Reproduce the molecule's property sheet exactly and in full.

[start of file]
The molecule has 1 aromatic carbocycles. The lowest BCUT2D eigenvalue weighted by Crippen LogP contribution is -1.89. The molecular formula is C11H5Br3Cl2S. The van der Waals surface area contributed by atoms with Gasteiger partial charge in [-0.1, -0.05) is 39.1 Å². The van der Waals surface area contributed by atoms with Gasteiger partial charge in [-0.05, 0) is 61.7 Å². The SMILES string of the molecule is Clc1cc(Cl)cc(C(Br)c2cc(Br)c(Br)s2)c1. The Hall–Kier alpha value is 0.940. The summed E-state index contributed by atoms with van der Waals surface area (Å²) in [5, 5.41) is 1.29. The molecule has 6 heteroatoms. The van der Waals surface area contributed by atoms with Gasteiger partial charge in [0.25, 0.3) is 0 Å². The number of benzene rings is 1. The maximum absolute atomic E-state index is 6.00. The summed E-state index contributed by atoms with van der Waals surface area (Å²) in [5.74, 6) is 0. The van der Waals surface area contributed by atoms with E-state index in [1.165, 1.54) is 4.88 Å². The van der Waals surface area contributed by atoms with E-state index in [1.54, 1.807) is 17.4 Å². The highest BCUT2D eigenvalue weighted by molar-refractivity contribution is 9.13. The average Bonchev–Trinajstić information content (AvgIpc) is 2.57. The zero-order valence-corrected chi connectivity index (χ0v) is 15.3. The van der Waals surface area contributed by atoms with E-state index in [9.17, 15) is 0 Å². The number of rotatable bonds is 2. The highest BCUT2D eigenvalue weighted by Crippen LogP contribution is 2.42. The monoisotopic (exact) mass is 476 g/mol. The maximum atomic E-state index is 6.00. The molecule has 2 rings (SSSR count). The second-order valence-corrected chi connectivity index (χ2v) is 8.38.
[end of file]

The molecule has 1 aromatic carbocycles. The lowest BCUT2D eigenvalue weighted by Crippen LogP contribution is -1.89. The molecular formula is C11H5Br3Cl2S. The van der Waals surface area contributed by atoms with Gasteiger partial charge in [-0.1, -0.05) is 39.1 Å². The van der Waals surface area contributed by atoms with Gasteiger partial charge in [-0.05, 0) is 61.7 Å². The SMILES string of the molecule is Clc1cc(Cl)cc(C(Br)c2cc(Br)c(Br)s2)c1. The Hall–Kier alpha value is 0.940. The summed E-state index contributed by atoms with van der Waals surface area (Å²) in [5, 5.41) is 1.29. The molecule has 6 heteroatoms. The van der Waals surface area contributed by atoms with Gasteiger partial charge in [0.25, 0.3) is 0 Å². The number of benzene rings is 1. The maximum absolute atomic E-state index is 6.00. The summed E-state index contributed by atoms with van der Waals surface area (Å²) in [5.74, 6) is 0. The van der Waals surface area contributed by atoms with E-state index in [1.165, 1.54) is 4.88 Å². The van der Waals surface area contributed by atoms with E-state index in [1.54, 1.807) is 17.4 Å². The highest BCUT2D eigenvalue weighted by molar-refractivity contribution is 9.13. The average Bonchev–Trinajstić information content (AvgIpc) is 2.57. The zero-order valence-corrected chi connectivity index (χ0v) is 15.3. The van der Waals surface area contributed by atoms with E-state index in [9.17, 15) is 0 Å². The number of rotatable bonds is 2. The highest BCUT2D eigenvalue weighted by Crippen LogP contribution is 2.42. The monoisotopic (exact) mass is 476 g/mol. The maximum atomic E-state index is 6.00. The molecule has 2 rings (SSSR count). The second-order valence-corrected chi connectivity index (χ2v) is 8.38.